Last Updated on May 27, 2022
A network analyzer (also known as a packet analyzer, packet sniffer, or protocol analyzer) is software that intercepts and logs traffic that passes over a computer network or part of a network. Packet capture is the process of intercepting and logging traffic. As data streams flow across the network, the analyzer captures each packet and, if needed, decodes the packet’s raw data, showing the values of various fields in the packet, and analyzes its content according to the appropriate RFC or other specifications.
Maintaining a live network is one of a system administrator’s most essential tasks, and keeping a watchful eye over connected systems is essential to keeping a network functioning at its best.
A good network analyzer helps a network developer with daily Linux plumbling. They can be used for network development, debugging, analysis, auditing or network reconnaissance.
Here’s our verdict on the finest network analyzers, captured in a LinuxLinks ratings chart. We only feature free and open source software here.
Let’s explore the 14 network analyzers. For each application we have compiled its own portal page, a full description with an in-depth analysis of its features, together with links to relevant resources.
|Network protocol analyzer with a rich and powerful feature set
|Feature-laden network statistic monitoring tool
|Swiss army knife for daily Linux network plumbing
|Comprehensive suite for man in the middle attacks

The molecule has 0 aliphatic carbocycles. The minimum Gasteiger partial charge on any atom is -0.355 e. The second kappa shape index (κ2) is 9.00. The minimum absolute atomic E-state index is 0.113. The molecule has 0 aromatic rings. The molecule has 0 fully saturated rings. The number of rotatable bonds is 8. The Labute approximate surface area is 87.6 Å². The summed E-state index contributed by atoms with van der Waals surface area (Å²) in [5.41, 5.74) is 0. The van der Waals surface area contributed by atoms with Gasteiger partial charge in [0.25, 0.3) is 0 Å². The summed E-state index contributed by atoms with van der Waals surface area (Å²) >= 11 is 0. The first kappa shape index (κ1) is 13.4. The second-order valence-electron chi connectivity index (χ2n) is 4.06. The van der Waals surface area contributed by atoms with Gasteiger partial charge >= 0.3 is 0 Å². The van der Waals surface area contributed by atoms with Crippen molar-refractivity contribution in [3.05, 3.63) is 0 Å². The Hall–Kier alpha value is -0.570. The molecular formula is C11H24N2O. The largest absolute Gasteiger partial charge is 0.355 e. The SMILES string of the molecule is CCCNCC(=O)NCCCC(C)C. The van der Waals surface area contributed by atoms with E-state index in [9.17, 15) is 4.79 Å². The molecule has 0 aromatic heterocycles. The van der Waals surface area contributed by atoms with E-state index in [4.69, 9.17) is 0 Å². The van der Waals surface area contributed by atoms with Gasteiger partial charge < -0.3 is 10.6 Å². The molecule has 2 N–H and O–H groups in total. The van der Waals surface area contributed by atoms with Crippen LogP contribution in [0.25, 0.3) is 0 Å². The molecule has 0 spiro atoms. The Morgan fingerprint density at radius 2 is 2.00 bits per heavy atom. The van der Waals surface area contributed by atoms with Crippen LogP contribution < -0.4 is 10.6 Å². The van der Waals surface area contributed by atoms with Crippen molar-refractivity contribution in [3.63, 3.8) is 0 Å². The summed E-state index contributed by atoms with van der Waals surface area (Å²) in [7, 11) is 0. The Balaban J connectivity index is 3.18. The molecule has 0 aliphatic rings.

|Captures network traffic, calculates usage statistics, and serves reports over HTTP
|Collection of tools for network auditing and penetration testing
|grep applied to the network layer
|Powerful and hugely respected command-line packet analyzer
|CORBA based sniffer system with ncurses interactive mode
|Wireless network and device detector, sniffer, wardriving tool, WIDS framework
|Graphical network monitor
|Network TCP packet sniffer with reliable TCP flow rebuilding
|Alternative network traffic sniffer
|Packet sniffer written in Rust
|Read our complete collection of recommended free and open source software. Our curated compilation covers all categories of software.
The software collection forms part of our series of informative articles for Linux enthusiasts. There are hundreds of in-depth reviews, open source alternatives to proprietary software from large corporations like Google, Microsoft, Apple, Adobe, IBM, Cisco, Oracle, and Autodesk.
There are also fun things to try, hardware, free programming books and tutorials, and much more.